Restraining Order

Quashing a CPO Petition in D.C.

Jamison KoehlerD.C. Superior Court, Domestic Violence

There are two basic requirements for filing a civil protection order (CPO) in Washington, D.C.  First, you need to establish that D.C. Superior Court has jurisdiction to hear the case.  Second, you need to make a prima facie showing (that is, provide proof “at first look”) that the target of the petition has committed a criminal offense.

An initial hearing will occasionally be scheduled even in the absence of these two requirements. In that case, the proper approach for the respondent in a CPO matter is to file a motion in advance of the hearing to quash the petition. Such a petition asks the court to annul the petition and to cancel the hearing.  

“Jurisdiction” is defined as a court’s power to decide a case or to issue an order.  

In the context of a CPO, D.C. Superior Court only has jurisdiction to hear the case if the petition can show either (1) that he/she lives, works or attends school in the District or (2) that one or more of the criminal offenses in question occurred in D.C.  D.C. Code § 16-1006.  

Qualification as a “complaint of criminal conduct” does not require a decision by either of the two prosecuting bodies in the District, the Office of the Attorney General or the U.S. Attorney’s Office.  D.C. Code § 16-1002.

Commonly cited criminal offenses include assault, threats, stalking, harassment, destruction of property and unlawful entry.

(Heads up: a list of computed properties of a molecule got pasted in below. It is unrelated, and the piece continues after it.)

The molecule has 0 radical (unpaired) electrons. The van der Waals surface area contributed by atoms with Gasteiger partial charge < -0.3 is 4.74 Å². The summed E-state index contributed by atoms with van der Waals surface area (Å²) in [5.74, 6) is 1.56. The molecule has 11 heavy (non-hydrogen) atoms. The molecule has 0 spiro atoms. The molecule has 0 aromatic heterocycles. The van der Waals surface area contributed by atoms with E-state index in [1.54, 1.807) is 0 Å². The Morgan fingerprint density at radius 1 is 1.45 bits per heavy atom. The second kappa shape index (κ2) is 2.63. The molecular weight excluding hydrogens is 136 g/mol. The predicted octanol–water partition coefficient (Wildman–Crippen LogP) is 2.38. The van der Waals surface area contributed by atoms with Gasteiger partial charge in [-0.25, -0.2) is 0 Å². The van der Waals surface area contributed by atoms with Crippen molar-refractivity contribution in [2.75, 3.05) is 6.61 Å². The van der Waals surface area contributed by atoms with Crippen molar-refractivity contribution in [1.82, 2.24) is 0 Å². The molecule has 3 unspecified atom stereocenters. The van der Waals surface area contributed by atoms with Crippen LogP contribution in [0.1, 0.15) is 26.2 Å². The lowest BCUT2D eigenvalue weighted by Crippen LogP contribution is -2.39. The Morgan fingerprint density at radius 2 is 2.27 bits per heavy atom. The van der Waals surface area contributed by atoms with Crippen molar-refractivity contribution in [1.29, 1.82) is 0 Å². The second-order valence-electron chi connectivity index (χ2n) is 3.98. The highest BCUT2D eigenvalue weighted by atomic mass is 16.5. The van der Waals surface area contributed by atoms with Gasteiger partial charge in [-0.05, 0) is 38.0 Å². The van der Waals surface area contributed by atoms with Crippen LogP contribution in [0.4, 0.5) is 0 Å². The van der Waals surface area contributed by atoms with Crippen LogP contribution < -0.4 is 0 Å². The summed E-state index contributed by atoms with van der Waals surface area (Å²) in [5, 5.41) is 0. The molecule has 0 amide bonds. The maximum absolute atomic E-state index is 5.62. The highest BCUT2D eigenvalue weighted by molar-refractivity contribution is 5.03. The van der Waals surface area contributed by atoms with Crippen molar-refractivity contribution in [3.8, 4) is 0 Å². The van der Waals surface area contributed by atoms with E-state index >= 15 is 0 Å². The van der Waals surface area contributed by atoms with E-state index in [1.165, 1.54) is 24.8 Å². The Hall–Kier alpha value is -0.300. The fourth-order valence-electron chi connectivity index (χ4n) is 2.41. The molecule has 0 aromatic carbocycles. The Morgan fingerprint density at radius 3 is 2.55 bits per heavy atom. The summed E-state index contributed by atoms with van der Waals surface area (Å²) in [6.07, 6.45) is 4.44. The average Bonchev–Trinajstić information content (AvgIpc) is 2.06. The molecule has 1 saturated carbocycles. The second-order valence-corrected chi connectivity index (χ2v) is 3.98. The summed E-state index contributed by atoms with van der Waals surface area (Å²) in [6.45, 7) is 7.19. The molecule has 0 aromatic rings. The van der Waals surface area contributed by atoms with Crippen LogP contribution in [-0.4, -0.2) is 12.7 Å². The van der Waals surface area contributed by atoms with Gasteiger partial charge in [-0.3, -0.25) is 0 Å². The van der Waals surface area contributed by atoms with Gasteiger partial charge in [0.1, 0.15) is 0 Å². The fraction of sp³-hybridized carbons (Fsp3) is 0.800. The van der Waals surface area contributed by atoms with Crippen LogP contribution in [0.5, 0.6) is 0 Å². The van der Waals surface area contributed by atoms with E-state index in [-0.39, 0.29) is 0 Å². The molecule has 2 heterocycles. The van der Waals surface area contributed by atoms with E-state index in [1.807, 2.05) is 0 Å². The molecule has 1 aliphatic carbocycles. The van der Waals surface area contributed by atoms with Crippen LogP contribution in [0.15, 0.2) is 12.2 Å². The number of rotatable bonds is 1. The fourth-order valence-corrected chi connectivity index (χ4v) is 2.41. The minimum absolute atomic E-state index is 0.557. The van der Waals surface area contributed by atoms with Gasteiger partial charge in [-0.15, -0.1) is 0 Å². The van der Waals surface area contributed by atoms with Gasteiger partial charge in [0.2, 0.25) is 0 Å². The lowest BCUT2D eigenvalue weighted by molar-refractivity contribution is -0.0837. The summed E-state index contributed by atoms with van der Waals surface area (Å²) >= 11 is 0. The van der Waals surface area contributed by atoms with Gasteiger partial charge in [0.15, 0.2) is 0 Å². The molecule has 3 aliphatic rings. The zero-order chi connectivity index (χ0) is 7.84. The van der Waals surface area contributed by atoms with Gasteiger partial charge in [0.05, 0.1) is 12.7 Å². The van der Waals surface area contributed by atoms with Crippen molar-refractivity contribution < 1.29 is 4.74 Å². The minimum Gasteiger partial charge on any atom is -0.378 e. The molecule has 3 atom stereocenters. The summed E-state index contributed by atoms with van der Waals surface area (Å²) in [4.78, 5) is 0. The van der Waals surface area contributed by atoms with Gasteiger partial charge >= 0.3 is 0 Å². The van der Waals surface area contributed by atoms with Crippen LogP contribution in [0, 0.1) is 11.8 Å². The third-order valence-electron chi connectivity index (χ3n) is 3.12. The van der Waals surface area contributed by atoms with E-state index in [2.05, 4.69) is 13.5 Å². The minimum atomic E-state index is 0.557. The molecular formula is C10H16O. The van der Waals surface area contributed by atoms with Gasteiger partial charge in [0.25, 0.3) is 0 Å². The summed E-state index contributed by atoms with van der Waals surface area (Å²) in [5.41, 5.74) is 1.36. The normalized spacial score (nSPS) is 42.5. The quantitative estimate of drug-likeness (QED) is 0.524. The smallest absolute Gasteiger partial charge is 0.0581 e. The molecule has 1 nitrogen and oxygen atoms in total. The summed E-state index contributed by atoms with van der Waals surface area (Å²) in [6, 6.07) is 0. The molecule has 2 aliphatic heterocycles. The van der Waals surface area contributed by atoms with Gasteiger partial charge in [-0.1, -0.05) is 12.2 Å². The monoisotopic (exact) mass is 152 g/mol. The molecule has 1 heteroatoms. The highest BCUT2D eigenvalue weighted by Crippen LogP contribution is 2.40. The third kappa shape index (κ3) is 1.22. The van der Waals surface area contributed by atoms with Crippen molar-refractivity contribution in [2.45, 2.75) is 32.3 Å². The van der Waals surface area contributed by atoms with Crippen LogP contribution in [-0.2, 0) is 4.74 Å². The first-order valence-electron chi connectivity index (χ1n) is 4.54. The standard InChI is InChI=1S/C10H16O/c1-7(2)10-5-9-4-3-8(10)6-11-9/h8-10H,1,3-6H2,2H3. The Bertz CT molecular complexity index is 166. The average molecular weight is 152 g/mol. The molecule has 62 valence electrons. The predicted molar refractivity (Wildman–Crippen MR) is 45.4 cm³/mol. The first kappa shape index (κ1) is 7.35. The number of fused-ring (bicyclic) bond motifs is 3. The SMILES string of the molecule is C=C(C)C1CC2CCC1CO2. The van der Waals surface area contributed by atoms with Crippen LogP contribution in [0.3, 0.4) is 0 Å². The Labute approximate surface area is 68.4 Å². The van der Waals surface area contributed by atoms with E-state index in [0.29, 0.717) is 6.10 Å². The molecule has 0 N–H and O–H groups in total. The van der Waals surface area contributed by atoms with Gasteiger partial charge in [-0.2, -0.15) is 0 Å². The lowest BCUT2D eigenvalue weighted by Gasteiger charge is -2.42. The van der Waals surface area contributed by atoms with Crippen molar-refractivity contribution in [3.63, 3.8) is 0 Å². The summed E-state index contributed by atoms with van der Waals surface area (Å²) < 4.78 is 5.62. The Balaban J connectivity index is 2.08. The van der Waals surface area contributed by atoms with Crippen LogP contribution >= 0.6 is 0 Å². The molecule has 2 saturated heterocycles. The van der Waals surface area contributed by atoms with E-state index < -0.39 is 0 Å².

Jurisdiction in a CPO case also requires a showing of an “intra-family offense.”

An “intra-family offense” is defined as an offense against an intimate partner, a family member, or a household member.  D.C. Code 16-1001(8).

An “intimate partner” is defined as a person (1) to whom the offender is or was married, (2) with whom the offender is or was in a domestic partnership, (3) with whom the offender has a child in common, or (4) with whom the offender is, was, or is seeking to be in a romantic, dating, or sexual relationship.  D.C. Code § 16-1001(6A).

A ”family member” means a person (1) to whom the offender is related by blood, adoption, legal custody, married, or domestic partnership or (2) who is the child of an intimate partner.  D.C. Code § 16-1001(5A).

“Household member” is defined as a person with whom, in the past year, the offender (1) shares or has shared a mutual residence and (2) has maintained a close relationship, beyond mere acquaintances.  D.C. Code § 16-1001(5A).